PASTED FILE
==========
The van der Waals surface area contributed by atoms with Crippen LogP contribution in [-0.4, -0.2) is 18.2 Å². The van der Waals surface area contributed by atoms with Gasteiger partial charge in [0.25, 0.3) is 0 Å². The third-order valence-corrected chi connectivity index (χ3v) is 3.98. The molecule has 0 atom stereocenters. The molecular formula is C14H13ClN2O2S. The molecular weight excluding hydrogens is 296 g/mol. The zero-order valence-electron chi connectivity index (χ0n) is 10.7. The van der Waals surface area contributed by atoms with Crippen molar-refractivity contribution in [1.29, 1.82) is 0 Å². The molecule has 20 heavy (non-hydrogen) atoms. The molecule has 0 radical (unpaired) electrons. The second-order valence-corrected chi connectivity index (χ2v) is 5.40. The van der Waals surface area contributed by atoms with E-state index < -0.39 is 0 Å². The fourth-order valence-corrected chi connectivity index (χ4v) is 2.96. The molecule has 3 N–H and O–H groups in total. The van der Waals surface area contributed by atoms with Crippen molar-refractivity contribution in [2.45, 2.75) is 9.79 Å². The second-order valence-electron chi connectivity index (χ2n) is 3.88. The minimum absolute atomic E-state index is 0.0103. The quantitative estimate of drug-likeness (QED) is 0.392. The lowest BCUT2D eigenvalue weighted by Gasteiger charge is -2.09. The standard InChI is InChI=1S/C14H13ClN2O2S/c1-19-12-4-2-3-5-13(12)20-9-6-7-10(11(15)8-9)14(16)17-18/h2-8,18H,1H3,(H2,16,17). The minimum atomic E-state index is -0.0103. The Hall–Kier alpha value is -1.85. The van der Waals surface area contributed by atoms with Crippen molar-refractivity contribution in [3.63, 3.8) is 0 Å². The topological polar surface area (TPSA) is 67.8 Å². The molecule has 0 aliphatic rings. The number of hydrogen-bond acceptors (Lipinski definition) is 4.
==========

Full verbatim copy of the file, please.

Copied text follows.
The van der Waals surface area contributed by atoms with Crippen LogP contribution in [-0.4, -0.2) is 18.2 Å². The van der Waals surface area contributed by atoms with Gasteiger partial charge in [0.25, 0.3) is 0 Å². The third-order valence-corrected chi connectivity index (χ3v) is 3.98. The molecule has 0 atom stereocenters. The molecular formula is C14H13ClN2O2S. The molecular weight excluding hydrogens is 296 g/mol. The zero-order valence-electron chi connectivity index (χ0n) is 10.7. The van der Waals surface area contributed by atoms with Crippen molar-refractivity contribution in [1.29, 1.82) is 0 Å². The molecule has 20 heavy (non-hydrogen) atoms. The molecule has 0 radical (unpaired) electrons. The second-order valence-corrected chi connectivity index (χ2v) is 5.40. The van der Waals surface area contributed by atoms with E-state index < -0.39 is 0 Å². The fourth-order valence-corrected chi connectivity index (χ4v) is 2.96. The molecule has 3 N–H and O–H groups in total. The van der Waals surface area contributed by atoms with Crippen molar-refractivity contribution in [2.45, 2.75) is 9.79 Å². The second-order valence-electron chi connectivity index (χ2n) is 3.88. The minimum absolute atomic E-state index is 0.0103. The quantitative estimate of drug-likeness (QED) is 0.392. The lowest BCUT2D eigenvalue weighted by Gasteiger charge is -2.09. The standard InChI is InChI=1S/C14H13ClN2O2S/c1-19-12-4-2-3-5-13(12)20-9-6-7-10(11(15)8-9)14(16)17-18/h2-8,18H,1H3,(H2,16,17). The minimum atomic E-state index is -0.0103. The Hall–Kier alpha value is -1.85. The van der Waals surface area contributed by atoms with Crippen molar-refractivity contribution in [3.63, 3.8) is 0 Å². The topological polar surface area (TPSA) is 67.8 Å². The molecule has 0 aliphatic rings. The number of hydrogen-bond acceptors (Lipinski definition) is 4.